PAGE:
State government: We know you sold and shipped some quantity of goods into our state last year, and you have the shipping address it went to. Cough up the money or we’ll file for “failure to pay taxes owed” and get the info in discovery.

      bw222 in reply to rdmdawg. | June 21, 2018 at 3:17 pm

      My company is in the incentive awards business. We have one location – Ohio. We have been paying state and local sales taxes for years. It isn’t that difficult with today’s software.

        BobM in reply to bw222. | June 21, 2018 at 4:35 pm

        Which software do you use to track your internet sales and automatically pay the 10,000 different sales-taxing authorities the correct amount, automatically file the required quarterly reports (once you have made a single sale within the past X years), and all the other foderall that will now be required?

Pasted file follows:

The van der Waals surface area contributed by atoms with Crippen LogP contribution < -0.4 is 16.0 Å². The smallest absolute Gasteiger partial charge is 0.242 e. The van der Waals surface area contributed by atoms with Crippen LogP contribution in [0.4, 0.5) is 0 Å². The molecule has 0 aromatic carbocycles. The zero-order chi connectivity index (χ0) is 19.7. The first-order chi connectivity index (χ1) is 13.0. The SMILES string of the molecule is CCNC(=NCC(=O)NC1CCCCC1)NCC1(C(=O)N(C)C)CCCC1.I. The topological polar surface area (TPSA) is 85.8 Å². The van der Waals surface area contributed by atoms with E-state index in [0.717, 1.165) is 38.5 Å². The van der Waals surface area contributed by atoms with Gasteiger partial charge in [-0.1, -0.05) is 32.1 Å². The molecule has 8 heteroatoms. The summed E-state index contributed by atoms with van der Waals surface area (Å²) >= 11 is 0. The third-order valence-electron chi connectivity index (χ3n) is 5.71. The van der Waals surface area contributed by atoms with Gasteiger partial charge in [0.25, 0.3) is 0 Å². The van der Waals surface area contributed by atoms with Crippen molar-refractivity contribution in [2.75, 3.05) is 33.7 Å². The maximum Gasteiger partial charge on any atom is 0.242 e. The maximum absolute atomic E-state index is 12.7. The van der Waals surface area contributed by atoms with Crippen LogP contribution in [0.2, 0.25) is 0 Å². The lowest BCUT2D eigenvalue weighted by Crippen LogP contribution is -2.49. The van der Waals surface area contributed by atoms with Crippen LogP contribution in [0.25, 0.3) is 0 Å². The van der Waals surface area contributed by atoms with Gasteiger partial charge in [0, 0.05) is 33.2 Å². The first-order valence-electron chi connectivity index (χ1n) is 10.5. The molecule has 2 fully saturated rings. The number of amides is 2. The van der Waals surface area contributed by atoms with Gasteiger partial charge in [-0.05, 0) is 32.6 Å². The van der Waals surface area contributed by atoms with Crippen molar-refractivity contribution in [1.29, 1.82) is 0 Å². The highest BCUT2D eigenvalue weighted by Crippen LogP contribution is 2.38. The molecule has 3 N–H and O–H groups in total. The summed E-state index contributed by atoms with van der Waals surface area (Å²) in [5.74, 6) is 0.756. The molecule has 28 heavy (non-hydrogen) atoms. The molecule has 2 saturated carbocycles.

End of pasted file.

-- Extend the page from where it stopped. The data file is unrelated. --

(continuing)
Each state may (or may not invoke a sales tax, for different rates and possibly at different rates depending upon the TYPE of gods sold.
        Each County the same. heck, each CITY the same.

        I call shenanigans, get out the brooms and pitchforks.

        Amazon may have the ability to track these requirements, is probably dancing in the cubical aisles at the twin prospects of charging businesses to do this for them, AND the other main effect of the “Kill Small Internet Businesses Decision”.

    Albigensian in reply to UnCivilServant. | June 22, 2018 at 5:57 pm

    Since the Court has done away with the “physical presence” requirement, the resolution here may be that out-of-state mail-order merchants may be treated no differently than internet merchants, and also required to collect sales taxes?